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Capacity for Living

the_in_vis_able_methe_in_vis_able_me Member Posts: 5 Listener
edited January 2015 in Disabled people
This is my first attempt at reaching out so please excuse the fact it is long and clumsy. I don't know if my situation is unusual but I would guess it is. I have had a disability for my whole life but am only just starting to realize it in any real way and spent much of my life without being told why I was different. I am interested in how I can get the help required to increase my capacity for living and hopefully help others in the process.

A snapshot view of my health:
- Cerebral Palsy with secondary hemiparesis of the left-side of body
- Asthma worsening in last year, including high does of steroids and hospitilization
- Allergies
- Fibromyalgia spectrum
- Digestive troubles including IBS and sensitivities
- Recurring joint troubles and repetitive strains in knees, ankles, hands, lower back
- Occasional migraines with vision disturbance
- Endometriosis and recurring PCOS
- History of depression and anxiety

At 36 yrs old I am just coming to terms with the idea that I am disabled. (I’ve always hated that word because it suggests ‘unable’ rather than specifying what we have troubles with and finding ways to increase our living standards.) At 24 I was told verbally by a doctor I had cerebral palsy (from infancy), no further explanation was offered. Up until then I had not known why I had certain problems except being told I had weak ankles, digestive troubles at birth and a double jointed left hand. I had some difficulties with learning in the ways I was taught at school but with help from my mum went from the ‘slow tables’ in primary school to the top groups in secondary school and then later did a degree in theatre and an MA in an area of conflict resolution and human development.

I have rock-climbed in the past but could never ride a bike, though it did not prevent me trying, painfully, for years. I also danced for many years, though that was not without its difficulties ! I tried for years as a child to play the recorder, which was agony as my left hand would turn curl into a claw. I was predictably bullied at school. In the passively and actively discriminatory work world, so bent on survival of the ‘fittest’, I have fallen into the cliché of being in low paid, short-term and officially (but not in practice) part-time work. I did live in unsafe, damp housing for years because of my financial and health conditions. I have never received financial or practical help geared to my needs, nor support, other than a couple of weeks of neuro-rehabilitation when I was 28 yrs old. At present I am a parliamentary and local candidate for the Green Party. (One of a million reasons for this is as a stand against the cuts, ATOS and the move to the far-right. Political rant over).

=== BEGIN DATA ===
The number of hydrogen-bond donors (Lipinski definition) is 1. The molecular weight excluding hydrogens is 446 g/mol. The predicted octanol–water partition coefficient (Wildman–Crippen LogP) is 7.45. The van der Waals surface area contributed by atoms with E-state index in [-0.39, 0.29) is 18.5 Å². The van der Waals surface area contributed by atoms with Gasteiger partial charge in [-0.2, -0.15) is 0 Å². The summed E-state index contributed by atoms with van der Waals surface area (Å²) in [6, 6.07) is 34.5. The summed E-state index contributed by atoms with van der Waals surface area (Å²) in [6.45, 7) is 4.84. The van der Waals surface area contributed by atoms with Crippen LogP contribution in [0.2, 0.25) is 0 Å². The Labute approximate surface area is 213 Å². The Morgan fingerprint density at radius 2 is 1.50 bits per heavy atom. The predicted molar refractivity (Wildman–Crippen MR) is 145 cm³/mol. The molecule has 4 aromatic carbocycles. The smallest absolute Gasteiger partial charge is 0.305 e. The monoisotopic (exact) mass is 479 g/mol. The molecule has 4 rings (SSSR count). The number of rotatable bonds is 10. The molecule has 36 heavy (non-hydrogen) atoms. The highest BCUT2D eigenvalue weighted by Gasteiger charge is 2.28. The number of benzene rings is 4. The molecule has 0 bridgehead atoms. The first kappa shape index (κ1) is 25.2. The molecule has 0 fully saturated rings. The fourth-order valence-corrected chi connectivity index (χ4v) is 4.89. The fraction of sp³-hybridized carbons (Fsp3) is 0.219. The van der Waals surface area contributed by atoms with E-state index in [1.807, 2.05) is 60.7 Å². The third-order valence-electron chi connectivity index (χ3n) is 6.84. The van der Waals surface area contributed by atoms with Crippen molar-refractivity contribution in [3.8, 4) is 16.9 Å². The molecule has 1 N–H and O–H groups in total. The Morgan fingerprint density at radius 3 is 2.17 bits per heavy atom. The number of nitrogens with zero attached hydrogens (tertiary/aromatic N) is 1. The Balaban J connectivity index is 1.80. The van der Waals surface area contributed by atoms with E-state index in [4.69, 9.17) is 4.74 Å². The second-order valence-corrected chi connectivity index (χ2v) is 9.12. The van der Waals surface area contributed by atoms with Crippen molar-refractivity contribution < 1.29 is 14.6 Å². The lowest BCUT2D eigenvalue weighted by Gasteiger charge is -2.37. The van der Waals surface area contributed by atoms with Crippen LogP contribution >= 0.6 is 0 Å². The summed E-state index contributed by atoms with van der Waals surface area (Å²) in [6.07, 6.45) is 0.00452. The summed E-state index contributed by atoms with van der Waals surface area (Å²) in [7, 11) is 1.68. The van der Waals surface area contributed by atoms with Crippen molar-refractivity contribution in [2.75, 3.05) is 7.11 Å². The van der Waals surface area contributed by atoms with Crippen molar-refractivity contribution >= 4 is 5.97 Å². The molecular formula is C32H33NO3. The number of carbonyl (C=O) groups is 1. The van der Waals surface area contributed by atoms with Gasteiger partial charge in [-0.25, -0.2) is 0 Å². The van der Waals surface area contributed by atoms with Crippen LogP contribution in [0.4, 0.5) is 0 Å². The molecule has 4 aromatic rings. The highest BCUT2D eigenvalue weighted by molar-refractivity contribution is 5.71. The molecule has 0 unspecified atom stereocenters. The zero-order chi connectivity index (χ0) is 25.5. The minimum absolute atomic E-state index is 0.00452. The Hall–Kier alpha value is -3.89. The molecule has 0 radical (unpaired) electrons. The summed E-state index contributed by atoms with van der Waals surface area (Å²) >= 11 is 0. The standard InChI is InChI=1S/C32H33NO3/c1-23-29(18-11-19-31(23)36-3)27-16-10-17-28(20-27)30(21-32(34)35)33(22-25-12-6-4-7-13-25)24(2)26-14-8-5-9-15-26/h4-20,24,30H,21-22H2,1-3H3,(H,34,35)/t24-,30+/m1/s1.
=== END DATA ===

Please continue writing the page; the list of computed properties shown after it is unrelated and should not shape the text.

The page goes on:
My health in the last two years has deteriorated. This was fueled by two bereavements, two house moves as well as helping with funeral arrangements and with packing up my grandmother’s home. I was also dealing with a stressful job working with women at risk, without support or promised resources and then funding cuts ending said job, together with other ill health in mine and my husband’s family. Over this period I got pneumonia last winter , undiagnosed for a long while, then last spring and summer a worsening asthma crisis. I was on incredibly high doses of steroids for 2 months and in hospital for emergency care. I was dealing with aches and pains, pins and needles, disorientation, speech and memory loss, confusion, migranes and vision disturbance linking to special awareness troubles, digestion problems and worsening endometriosis in a steroid hangover. This was not picked up on by doctors, who did routine blood tests and suggested no further action until I insisted on being referred to a neurologist. It turns out that steroids made my symptoms worse, which makes sense as I have always found coordination etc harder when otherwise tired, ill, hungry, stressed or overwhelmed.

So, at nearly 36 I had my third neurologist appointment and had confirmed in writing CP with secondary mild hemiparesis of left side of my body and very mild pyramidal signs. I was warned to pace myself and that I am on the fibromyalgia spectrum. The neorologist was a very nice man who actually said I was forcing myself to live a normal life but I had to remember I am not normal. Part of me wants a T-Shirt with that printed on it. I heard those words with a mix of horror, humour and pride! Like the neurologist I saw when I was in my 2Os had said, I was told how exceptionally well I am doing, but no one has ever told me what their expectations for me are. I have suffered in the past from periods of depression and anxiety and don't want to go back there. At present, while fighting off the lurgy that is flying around, I am again on high levels of steroids and feeling the effects in the jitters emphasising what are normally near invisible spasms, particularly in my left hand.